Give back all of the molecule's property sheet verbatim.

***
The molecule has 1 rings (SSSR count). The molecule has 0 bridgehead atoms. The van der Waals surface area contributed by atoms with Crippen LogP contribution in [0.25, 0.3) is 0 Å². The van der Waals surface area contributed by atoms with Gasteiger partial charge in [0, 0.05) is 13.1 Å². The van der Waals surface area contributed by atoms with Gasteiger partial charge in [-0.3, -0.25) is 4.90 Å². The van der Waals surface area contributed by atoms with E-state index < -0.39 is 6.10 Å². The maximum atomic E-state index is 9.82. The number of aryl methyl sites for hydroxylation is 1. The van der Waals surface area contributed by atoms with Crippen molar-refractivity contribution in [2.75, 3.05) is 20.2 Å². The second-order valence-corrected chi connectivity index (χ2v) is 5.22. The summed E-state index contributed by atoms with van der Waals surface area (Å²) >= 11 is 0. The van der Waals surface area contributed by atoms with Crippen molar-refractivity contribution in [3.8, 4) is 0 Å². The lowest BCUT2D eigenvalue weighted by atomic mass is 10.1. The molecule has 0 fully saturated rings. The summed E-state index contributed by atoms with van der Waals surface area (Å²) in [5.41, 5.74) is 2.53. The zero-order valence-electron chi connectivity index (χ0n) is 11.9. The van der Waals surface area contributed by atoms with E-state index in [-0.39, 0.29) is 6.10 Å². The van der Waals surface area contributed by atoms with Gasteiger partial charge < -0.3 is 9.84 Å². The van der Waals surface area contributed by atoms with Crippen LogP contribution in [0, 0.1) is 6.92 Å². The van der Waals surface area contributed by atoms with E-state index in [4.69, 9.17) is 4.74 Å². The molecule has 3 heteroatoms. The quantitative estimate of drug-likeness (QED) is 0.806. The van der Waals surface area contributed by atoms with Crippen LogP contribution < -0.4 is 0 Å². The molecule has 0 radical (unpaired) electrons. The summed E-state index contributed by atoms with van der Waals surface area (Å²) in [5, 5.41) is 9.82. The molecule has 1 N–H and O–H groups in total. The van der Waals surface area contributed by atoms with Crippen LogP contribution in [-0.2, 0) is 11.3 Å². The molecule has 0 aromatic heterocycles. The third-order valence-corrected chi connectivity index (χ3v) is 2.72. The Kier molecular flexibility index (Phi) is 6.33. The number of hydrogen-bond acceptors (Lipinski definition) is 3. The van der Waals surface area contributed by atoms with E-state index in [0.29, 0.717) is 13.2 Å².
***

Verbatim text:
The molecule has 1 rings (SSSR count). The molecule has 0 bridgehead atoms. The van der Waals surface area contributed by atoms with Crippen LogP contribution in [0.25, 0.3) is 0 Å². The van der Waals surface area contributed by atoms with Gasteiger partial charge in [0, 0.05) is 13.1 Å². The van der Waals surface area contributed by atoms with Gasteiger partial charge in [-0.3, -0.25) is 4.90 Å². The van der Waals surface area contributed by atoms with E-state index < -0.39 is 6.10 Å². The maximum atomic E-state index is 9.82. The number of aryl methyl sites for hydroxylation is 1. The van der Waals surface area contributed by atoms with Crippen molar-refractivity contribution in [2.75, 3.05) is 20.2 Å². The second-order valence-corrected chi connectivity index (χ2v) is 5.22. The summed E-state index contributed by atoms with van der Waals surface area (Å²) >= 11 is 0. The van der Waals surface area contributed by atoms with Crippen molar-refractivity contribution in [3.8, 4) is 0 Å². The lowest BCUT2D eigenvalue weighted by atomic mass is 10.1. The molecule has 0 fully saturated rings. The summed E-state index contributed by atoms with van der Waals surface area (Å²) in [5.41, 5.74) is 2.53. The zero-order valence-electron chi connectivity index (χ0n) is 11.9. The van der Waals surface area contributed by atoms with E-state index in [-0.39, 0.29) is 6.10 Å². The van der Waals surface area contributed by atoms with Gasteiger partial charge < -0.3 is 9.84 Å². The van der Waals surface area contributed by atoms with Crippen LogP contribution in [0, 0.1) is 6.92 Å². The van der Waals surface area contributed by atoms with E-state index in [4.69, 9.17) is 4.74 Å². The molecule has 3 heteroatoms. The quantitative estimate of drug-likeness (QED) is 0.806. The van der Waals surface area contributed by atoms with Crippen LogP contribution < -0.4 is 0 Å². The molecule has 0 radical (unpaired) electrons. The summed E-state index contributed by atoms with van der Waals surface area (Å²) in [5, 5.41) is 9.82. The molecule has 1 N–H and O–H groups in total. The van der Waals surface area contributed by atoms with Crippen LogP contribution in [-0.2, 0) is 11.3 Å². The molecule has 0 aromatic heterocycles. The third-order valence-corrected chi connectivity index (χ3v) is 2.72. The Kier molecular flexibility index (Phi) is 6.33. The number of hydrogen-bond acceptors (Lipinski definition) is 3. The van der Waals surface area contributed by atoms with E-state index in [0.29, 0.717) is 13.2 Å².